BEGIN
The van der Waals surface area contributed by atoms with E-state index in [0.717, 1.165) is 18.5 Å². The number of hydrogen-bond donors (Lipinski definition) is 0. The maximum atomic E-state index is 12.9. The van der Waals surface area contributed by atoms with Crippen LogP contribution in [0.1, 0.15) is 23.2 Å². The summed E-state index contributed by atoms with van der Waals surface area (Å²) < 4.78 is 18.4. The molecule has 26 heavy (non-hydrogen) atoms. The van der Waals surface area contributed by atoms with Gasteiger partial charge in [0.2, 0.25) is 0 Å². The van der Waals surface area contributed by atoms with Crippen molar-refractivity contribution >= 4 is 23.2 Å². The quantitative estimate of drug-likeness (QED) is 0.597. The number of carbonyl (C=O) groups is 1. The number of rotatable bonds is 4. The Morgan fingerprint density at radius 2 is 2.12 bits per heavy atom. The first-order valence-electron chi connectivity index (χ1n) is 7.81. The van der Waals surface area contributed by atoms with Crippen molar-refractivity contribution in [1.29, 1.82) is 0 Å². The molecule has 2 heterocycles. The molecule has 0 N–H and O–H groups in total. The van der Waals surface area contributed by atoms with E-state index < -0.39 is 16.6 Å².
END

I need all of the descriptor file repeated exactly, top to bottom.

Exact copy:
The van der Waals surface area contributed by atoms with E-state index in [0.717, 1.165) is 18.5 Å². The number of hydrogen-bond donors (Lipinski definition) is 0. The maximum atomic E-state index is 12.9. The van der Waals surface area contributed by atoms with Crippen LogP contribution in [0.1, 0.15) is 23.2 Å². The summed E-state index contributed by atoms with van der Waals surface area (Å²) < 4.78 is 18.4. The molecule has 26 heavy (non-hydrogen) atoms. The van der Waals surface area contributed by atoms with Gasteiger partial charge in [0.2, 0.25) is 0 Å². The van der Waals surface area contributed by atoms with Crippen molar-refractivity contribution >= 4 is 23.2 Å². The quantitative estimate of drug-likeness (QED) is 0.597. The number of carbonyl (C=O) groups is 1. The number of rotatable bonds is 4. The Morgan fingerprint density at radius 2 is 2.12 bits per heavy atom. The first-order valence-electron chi connectivity index (χ1n) is 7.81. The van der Waals surface area contributed by atoms with Crippen molar-refractivity contribution in [1.29, 1.82) is 0 Å². The molecule has 2 heterocycles. The molecule has 0 N–H and O–H groups in total. The van der Waals surface area contributed by atoms with E-state index < -0.39 is 16.6 Å².